The mechanisms of action by which drugs produce their effects (desired or undesired) based on time and dose.
How drugs move through the body in the processes of absorption, distribution, metabolism, & excretion.
Study of medicinal uses of drugs.
3 Medicinal Uses of Drugs
Prevent & diagnose disease, therapeutic use.
Drugs mixed in a formulation w/ other ingredients to improve the stability, taste, or physical form to allow appropriate administration of the drug.
Any substance or product that is used or intended to be used to modify a physiologic or pathologic condition. Drugs exert their effects by potentiating, interrupting, or replacing/blocking a normal cell process.
Name given to a drug that describes its molecular structure and distinguishes it from all other drugs.
Name given to a drug that is assigned by the US adopted names council.
Trade name of a drug.
Drugs that have the same active ingredients but may have different inert ingredients; identical in strength & dose to their brand name.
Schedule I Drug
Schedule of controlled substance that has a high potential for abuse w/ no currently accepted medical use in the US, or lack of accepted safety.
Schedule II Drug
Schedule of controlled substance that has a high potential for abuse w/ accepted medical use in the US; use may lead to severe psychological or physical dependence.
Schedule III Drug
Schedule of controlled substance that has abuse potential less than codeine or morphine type drugs; contains Vicodin & T-3.
Schedule IV Drug
Schedule of controlled substance that contains Xanax & Ambien.
Schedule V Drug
Schedule of controlled substance that has the lowest potential for abuse.
Originating within the body (eg: hormones).
Originating outside the body.
Desired therapeutic effect of a drug.
Effects other that the primary effect that result from the administration of a drug.
Undesirable effect that result from the administration of a drug.
Proteins, typically on the cell surface, which receive and process chemical signals. The molecular signals which binds to the receptor may take the form of hormones, neurotransmitters, or pharmacological agents.
The mechanism of action between the drug and cellular components.
Downregulation and Upregulation of Receptors
A cell's ability to respond to a chemical the number and sensitivity of receptors. Receptors can be increased, or upregulated, when the signal is weak, or decreased, or downregulated, when it is strong.
A drug’s ability to bind to a given receptor.
Ability of drug to produce desired pharmacological effect as measured concentration or dosage of the drug required to produce the effect.
Capacity of a drug to elicit a response.
Drugs that interact or bind with a receptor which inhibits the effect of an agonist.
Time required to reduce the amount of the drug in the body to 50%.
A curve plotting the relationship between the dose of a drug administered and its pharmacological effect.
Onset of Action
Time required for a drug's effects to come to prominence after administration.
A rapidly diminished response to successive dosages, rendering the drug less effective.
The lowest dose capable of producing a measurable or perceivable effect.
Minimum Effective Concentration (MEC):
Minimum concentration of drug in plasma required to produce the therapeutic effect.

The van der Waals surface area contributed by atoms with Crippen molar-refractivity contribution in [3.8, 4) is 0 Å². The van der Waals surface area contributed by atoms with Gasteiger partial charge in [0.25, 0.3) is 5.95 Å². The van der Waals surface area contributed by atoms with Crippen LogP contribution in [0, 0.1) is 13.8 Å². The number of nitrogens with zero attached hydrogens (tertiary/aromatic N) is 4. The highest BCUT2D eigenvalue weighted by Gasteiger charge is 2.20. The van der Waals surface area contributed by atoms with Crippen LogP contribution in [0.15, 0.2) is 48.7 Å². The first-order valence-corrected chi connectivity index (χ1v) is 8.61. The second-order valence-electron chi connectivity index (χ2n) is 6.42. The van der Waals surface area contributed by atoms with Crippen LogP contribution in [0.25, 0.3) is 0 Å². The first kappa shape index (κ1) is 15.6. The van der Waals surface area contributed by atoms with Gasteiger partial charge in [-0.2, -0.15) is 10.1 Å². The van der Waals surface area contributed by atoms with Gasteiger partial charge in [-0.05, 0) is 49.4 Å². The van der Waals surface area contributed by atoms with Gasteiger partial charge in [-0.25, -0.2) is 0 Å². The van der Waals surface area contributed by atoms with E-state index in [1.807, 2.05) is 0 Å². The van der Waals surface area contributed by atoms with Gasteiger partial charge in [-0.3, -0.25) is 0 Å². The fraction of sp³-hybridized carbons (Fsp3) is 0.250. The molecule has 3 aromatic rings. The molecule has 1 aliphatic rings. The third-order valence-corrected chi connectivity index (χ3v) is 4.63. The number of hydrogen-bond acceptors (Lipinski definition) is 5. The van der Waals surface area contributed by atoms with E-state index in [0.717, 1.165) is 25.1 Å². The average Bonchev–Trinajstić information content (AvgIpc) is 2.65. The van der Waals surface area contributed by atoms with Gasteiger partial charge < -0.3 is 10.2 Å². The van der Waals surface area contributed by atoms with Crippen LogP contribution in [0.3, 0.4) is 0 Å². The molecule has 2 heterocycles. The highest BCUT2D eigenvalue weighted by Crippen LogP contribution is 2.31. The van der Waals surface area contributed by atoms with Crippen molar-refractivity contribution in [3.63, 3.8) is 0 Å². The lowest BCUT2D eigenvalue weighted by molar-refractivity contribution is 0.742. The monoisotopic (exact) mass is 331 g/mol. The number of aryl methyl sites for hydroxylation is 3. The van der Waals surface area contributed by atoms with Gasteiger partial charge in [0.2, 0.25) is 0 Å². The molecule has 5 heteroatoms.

The greatest response produced regardless of the dose administered or length of time required for the drug to reach peak efficacy.
Duration of Action
The amount of time that a measurable drug effect persists after a single dose.
Range in which desired effects are produced; a comparison of the amount of a therapeutic agent that causes the therapeutic effect to the amount that causes toxicity.
Effective Dose (ED50)
Dose required to produce a therapeutic response in half of test subjects.
Toxic Dose (TD50)
Dose where Half of test subjects exhibit adverse reactions.
Lethal Dose (LD50)
Dose where half of the subjects died.
Symptoms which occur upon the abrupt discontinuation or decrease in intake of medications or recreational drugs.
A chronic and relapsing brain disease characterized by compulsive drug seeking and use, negative consequences.
Routes of Administration
The path by which a drug is administered, typically classified by application location or exposition. Some include:
- Inhalational aerosol
- Intraarticular (into joint)
- Sublingual (under the tongue)
- Sublabial or buccal (between the cheek and gums/gingiva)
- Nasal administration
The process by which a drug is ingested orally, absorbed from digestive system, and enters the portal venous system where it must first pass through the liver before reaching the general systemic circulation. First pass metabolism results in a fraction of the active drug emerging from the liver to the rest of the circulatory system. Drugs with high first pass effect have a considerably higher oral dose than sublingual or parenteral dose.
administration of a drug that avoids first pass metabolism.
Occurs predominantly in liver and kidneys, and converts active drugs to inactive metabolites.
Exercise’s effect on Pharmacokinetics
Exercise causes changes in the body's physiology that can influence the pharmacology and/or the pharmacokinetics of a drug.
Since 1999, ExRx.net has been a resource for exercise professionals, coaches, and fitness enthusiasts; featuring comprehensive exercise libraries (over 1900 exercises), reference articles, fitness assessment calculators, and other useful tools.
ExRx.net provides free content and relies on advertisement income to maintain this site. If you are using an adblocker, we kindly ask you to support us by adding this site to your adblocker’s whitelist. Other ways to support the continued development of ExRx.net is by subscribing to ExRx.net Premium Content, providing us periodic donations, or placing an order in our Store.